The Kids Are Better Than Alright – I Wish (2011)

15 Jul

Hirokazu Kore-eda is a filmmaker after my own heart. His previous films often focus on the aftermath of an event that in most films would be the climax  – a husband’s suicide in Marborosi (1995), an act of terrorism and mass suicide in Distance (2001), or the anniversary of a sudden death in Still Walking (2008). This formula resonates strongly with me; it has something to do with a fragmentary moment in time that comes to define your life – who you were before that moment and how indelibly your life is tainted by it. Thus his films often set an undertone of beautiful melancholy. This melancholy can be found in I Wish, but it is beautifully contrasted with the characters’ attempts to find some kind of optimism about their future.

I Wish is the story of two brothers, Koichi and Ryunosake (played by real-life brothers Koki and Ohshirô Maeda), separated by the divorce of their parents. Koichi has moved in with his mother and grandparents to Kagoshima while Ryunosake lives with his father far away in Hakata. Overhearing a conversation between two classmates about the new bullet train service, Koichi becomes convinced that if he witnesses two bullet trains passing each other at 260km/h, a miracle will occur, allowing his most fervent wish – his family to reunite and live in Osaka – to come true. The film mostly chronicles the relationships between the two brothers and their respective friends. Both sets of children discuss their own lives, hopes and dreams, offset by their acute awareness of the failures and disappointments of their own parents.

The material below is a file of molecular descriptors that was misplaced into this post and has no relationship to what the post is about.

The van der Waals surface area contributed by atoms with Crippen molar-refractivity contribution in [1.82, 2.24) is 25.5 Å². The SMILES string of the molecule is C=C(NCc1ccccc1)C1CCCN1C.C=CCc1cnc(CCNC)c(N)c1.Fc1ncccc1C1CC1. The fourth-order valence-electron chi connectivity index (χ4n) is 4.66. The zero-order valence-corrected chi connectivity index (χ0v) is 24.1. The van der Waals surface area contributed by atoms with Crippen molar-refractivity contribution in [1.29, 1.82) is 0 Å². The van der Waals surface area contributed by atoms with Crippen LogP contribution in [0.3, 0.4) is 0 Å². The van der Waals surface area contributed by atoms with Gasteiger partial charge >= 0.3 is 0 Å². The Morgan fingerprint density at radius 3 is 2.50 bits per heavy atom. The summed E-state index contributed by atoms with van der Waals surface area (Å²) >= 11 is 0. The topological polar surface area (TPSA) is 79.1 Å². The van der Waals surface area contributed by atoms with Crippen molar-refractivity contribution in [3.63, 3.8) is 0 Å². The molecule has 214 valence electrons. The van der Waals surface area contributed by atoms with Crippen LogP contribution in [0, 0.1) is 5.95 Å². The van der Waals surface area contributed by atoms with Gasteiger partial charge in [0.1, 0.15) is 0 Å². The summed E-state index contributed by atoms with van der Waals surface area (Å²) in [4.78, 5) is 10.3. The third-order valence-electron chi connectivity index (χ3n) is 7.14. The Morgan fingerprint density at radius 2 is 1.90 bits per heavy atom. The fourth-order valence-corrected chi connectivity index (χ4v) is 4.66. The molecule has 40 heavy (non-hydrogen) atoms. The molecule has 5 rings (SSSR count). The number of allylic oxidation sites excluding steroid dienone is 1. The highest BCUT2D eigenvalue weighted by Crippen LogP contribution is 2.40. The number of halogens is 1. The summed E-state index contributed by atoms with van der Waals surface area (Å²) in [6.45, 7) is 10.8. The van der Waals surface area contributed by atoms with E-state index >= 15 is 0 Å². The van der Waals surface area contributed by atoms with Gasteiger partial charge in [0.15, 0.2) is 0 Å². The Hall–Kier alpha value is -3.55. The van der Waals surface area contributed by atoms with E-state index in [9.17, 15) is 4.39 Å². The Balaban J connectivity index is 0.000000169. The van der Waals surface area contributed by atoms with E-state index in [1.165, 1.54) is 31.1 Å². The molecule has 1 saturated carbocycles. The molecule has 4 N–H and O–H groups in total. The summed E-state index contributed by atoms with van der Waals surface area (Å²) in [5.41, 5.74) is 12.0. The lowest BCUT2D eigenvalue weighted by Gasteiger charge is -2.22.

I Wish is not what you would call plot-heavy. Kore-eda originally came up with only half the script, allowing the later improvisations of the seven main child actors to dictate the remainder of his film. The result is leisurely paced, with a lot of conversation, but also a wonderful kind of authenticity rarely seen in the depiction of children; he captures them at their funniest, not by being overly cute or naive (read: stupid), but by documenting their unusual insights and precociousness. When farewelling an older couple who have been particularly nice to her, one of Ryusake’s friends – a rail-thin girl of no more than ten – whispers to a her friend: “They’re so nice, I warned them to be careful about bank frauds.” Strange reflections such as this are throughout the film. The acting was fairly superb; my one complaint was that Ryusake’s relentlessly happy demeanour made him seem a little like the victim of a head injury, but he had an odd sense of realism that made for a nice contrast with his constant grin.

I Wish does deal with some of the more standard themes of child-focused films, such as youthful optimism in the face of cynical adulthood but does so without clichéd sentimentality. It is a meditation and lamentation on the dreams of children; it is sweet but never saccharine. Highly recommended.

By Tessa Clews

I Wish will be in cinemas on 16th August. For ticketing information and session times visit


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